# Rational Exponents

In a previous lesson, you learned how to define the power \$a^d\$ when \$d\$ was a negative integer, by using the laws of exponents. In this lesson, you will see that a similar process can be used to define \$a^d\$ when \$d\$ is rational: that is, to define \$a^{m∕n}\$ when \$m\$ and \$n\$ are integers with \$n ≠ 0\$.

The graph of \$y=a^x\$, where \$x\$ is an integer, is shown on the grid to the left. If we want to define \$a^x\$ when \$x\$ is not an integer, it will mean filling in the gaps in this graph.

 When \$a\$ is positive, do the points look like they could easily be connected to form a single smooth curve?
 When \$a\$ is negative, do the points look like they could easily be connected to form a single smooth curve?

This observation suggests that, if \$d\$ is not an integer, it will only make sense to define \$a^d\$ when \$a\$ is positive. The next few questions will show that this is true.

We’ll start by looking at what happens when you square \$a^{1∕2}\$. If it is to obey the laws of exponents, then we must be able to say:

\$\$ (a^{1∕2})^2 = a^{1∕2} ⋅ a^{1∕2} = a^{1∕2+1∕2} = a^1 = a \$\$

That is, if you square \$a^{1∕2}\$, you should get \$a\$. In other words, \$a^{1∕2}\$ should be a square root of \$a\$.

 If \$a\$ is negative, does it have a real square root?
 If \$a\$ is negative, does it make sense to define \$a^{1∕2}\$?

Because we want \$a^{1∕2}\$ to fill in a gap in the graph to the left, we’ll define it to be the non-negative square root of \$a\$. That is:

Whenever \$a ≥ 0\$, \$a^{1∕2}=√a\$.

 What is \$25^{1∕2}\$?

The quantity \$a^{1∕n}\$ can be defined in the same way as \$a^{1∕2}\$. By using the law that \$(a^c)^d=a^{cd}\$, we can see that:

\$\$ (a^{1∕n})^n = a^{(1∕n) ⋅ n} = a^1 = a \$\$

and so \$a^{1∕n}\$ must be a number whose \$n\$th power is \$a\$.

 Notice that \$4^5=1024\$. What is \$1024^{1∕5}\$?
 What is \$8^{1∕3}\$?

If \$a\$ is non-negative and \$n\$ is a positive integer, then in fact there is exactly one non-negative number whose \$n\$th power is \$a\$.

Suppose \$a\$ is a real number and \$a ≥ 0\$, and \$n\$ is an integer and \$n > 0\$. Then the non-negative number \$b\$ with \$b^n=a\$ is called the \$n\$th root of \$a\$, written \$√^n{a}\$. In this case, we also define \$a^{1∕n}=√^n{a}\$.

If you know what \$a^{1∕n}\$ means, you can use that to find \$a^{m∕n}\$, in one of the following two ways:

\$\$ a^{m∕n} = a^{m ⋅ 1∕n} = (a^m)^{1 ∕ n} = √^n{(a^m)} \$\$ \$\$ a^{m∕n} = a^{(1∕n) ⋅ m} = (a^{1 ∕ n})^m = (√^n{a})^m \$\$

Use the two formulas above to compute \$32^{2∕5}\$ in two different ways. (Remember from a previous problem that \$1024^{1∕5}=4\$.)

 Do these two methods of computing \$32^{2∕5}\$ produce the same result?

Using either of these methods, and scratch paper if necessary, compute the rational powers in the table below.

Some values of \$y=2^x\$ are plotted on the grid to the left. Using the formula \$a^{m∕n}=√^n{(a^m)}\$, rewrite each missing power of 2 in the table below as an \$n\$th root, and then compute that root using a calculator. Round your results to four decimal places. Your answers will also be plotted on the grid to the left.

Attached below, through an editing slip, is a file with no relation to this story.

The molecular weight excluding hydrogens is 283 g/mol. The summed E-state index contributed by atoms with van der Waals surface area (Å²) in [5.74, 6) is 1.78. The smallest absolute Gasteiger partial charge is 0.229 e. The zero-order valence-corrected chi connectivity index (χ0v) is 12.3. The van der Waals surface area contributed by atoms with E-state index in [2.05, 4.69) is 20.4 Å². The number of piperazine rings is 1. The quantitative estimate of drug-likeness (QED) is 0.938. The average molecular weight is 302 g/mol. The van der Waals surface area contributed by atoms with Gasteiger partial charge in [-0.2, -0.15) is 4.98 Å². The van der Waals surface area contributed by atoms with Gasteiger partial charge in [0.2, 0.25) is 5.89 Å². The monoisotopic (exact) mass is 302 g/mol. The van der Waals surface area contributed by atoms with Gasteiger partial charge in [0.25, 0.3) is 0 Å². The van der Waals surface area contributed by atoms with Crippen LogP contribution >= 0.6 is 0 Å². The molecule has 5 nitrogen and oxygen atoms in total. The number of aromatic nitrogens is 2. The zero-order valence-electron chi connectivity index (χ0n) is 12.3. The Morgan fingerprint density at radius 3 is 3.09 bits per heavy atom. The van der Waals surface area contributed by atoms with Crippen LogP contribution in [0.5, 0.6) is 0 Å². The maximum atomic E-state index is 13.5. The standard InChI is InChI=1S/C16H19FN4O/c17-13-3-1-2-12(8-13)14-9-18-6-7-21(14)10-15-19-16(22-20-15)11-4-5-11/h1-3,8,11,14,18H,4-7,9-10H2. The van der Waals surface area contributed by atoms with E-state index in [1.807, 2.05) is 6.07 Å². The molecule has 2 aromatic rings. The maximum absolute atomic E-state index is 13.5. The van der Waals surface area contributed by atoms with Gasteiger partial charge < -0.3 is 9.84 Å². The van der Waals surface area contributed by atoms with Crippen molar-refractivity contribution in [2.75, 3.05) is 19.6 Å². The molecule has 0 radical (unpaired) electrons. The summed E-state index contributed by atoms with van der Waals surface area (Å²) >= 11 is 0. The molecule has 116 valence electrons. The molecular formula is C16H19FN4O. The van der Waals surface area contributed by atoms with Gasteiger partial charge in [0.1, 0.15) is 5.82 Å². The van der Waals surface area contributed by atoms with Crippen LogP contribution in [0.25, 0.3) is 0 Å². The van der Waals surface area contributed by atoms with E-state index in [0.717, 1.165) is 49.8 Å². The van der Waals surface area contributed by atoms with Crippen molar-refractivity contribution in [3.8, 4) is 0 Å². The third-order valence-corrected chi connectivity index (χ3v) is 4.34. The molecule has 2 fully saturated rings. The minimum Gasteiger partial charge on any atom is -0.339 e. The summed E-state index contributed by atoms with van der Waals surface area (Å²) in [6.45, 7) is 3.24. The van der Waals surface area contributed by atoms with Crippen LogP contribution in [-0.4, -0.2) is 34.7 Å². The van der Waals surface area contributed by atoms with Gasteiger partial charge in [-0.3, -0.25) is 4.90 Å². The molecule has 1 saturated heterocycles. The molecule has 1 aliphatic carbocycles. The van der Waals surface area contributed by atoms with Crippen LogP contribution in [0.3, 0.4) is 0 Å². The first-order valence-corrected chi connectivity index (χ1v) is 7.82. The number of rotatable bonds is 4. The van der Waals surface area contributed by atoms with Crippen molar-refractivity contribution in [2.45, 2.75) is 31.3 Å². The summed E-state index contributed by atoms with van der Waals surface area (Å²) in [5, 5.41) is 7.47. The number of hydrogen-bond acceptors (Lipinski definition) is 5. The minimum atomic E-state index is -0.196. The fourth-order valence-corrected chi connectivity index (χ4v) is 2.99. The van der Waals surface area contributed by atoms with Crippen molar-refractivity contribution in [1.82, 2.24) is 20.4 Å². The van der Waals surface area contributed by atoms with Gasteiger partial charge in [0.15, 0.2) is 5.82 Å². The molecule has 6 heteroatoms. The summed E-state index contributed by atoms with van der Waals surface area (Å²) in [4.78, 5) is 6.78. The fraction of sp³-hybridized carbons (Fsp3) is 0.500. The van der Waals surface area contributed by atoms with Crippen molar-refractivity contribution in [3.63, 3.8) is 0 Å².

\$x\$\$2^x\$\$y\$
 Do the fractional powers of 2 you computed look like they lie on the same smooth curve as the integer powers?

Click to graph the equation \$y=2^x\$.

The equations \$y_1=2^x\$ and \$y=a^x\$ are graphed on the grid to the left, with a slider for \$a\$.

 Set \$a\$ to a value greater than 1. As \$x\$ increases, does \$y\$ increase or decrease?
 Now set \$a\$ to a value less than 1. As \$x\$ increases, does \$y\$ increase or decrease?
 Set \$a\$ to 1.5. Where \$x\$ is positive, does the graph of \$y=1.5^x\$ lie above or below the graph of \$y_1=2^x\$?
 Now set \$a\$ to 3. Where \$x\$ is positive, does the graph of \$y=3^x\$ lie above or below the graph of \$y_1=2^x\$?
 Now set \$a\$ to \$0.5\$, so the blue curve is the graph of \$y=0.5^x\$, or \$\$y=(1/2)^x\$\$. You should be able to reflect the grid across a line to swap the red and blue curves. Is that line the \$x\$-axis or the \$y\$-axis? The -axis.

So far, we’ve only defined \$a^d\$ when \$d\$ is rational. What if \$d\$ is irrational? Then we can define \$a^d\$ by using rational approximations. For example, \$√2=1.4142...\$ is approximated more and more closely by the rational numbers 1.4, 1.41, 1.414, 1.4142, and so on. So you can approximate \$3^{√2}\$ more and more closely by the numbers

\$\$ 3^1.4,\,3^{1.41},\,3^{1.414},\,3^{1.4142},... \$\$

This defines \$a^d\$ for any positive real number \$a\$ and any real number \$d\$. When it is defined in this way, the graph of \$y=a^x\$ forms a single smooth curve, as you can see on the grid to the left.

We defined \$a^{m∕n}\$ so that it would satisfy the rule \$(a^c)^d = a^{cd}\$ when \$c\$ or \$d\$ was equal to \$\$1/n\$\$. In fact, all of the fundamental laws of exponents hold for any real exponents, whenever the bases of those powers are positive.

Whenever \$a\$ and \$b\$ are positive, \$\$ a^c a^d = a^{c + d} \$\$ \$\$ (a b)^d = a^d b^d \$\$ \$\$ (a^c)^d = a^{cd} \$\$ for any real numbers \$c\$ and \$d\$.

Assuming that \$a\$ and \$b\$ are positive numbers, simplify the expressions in the table below. Write all fractions in lowest terms.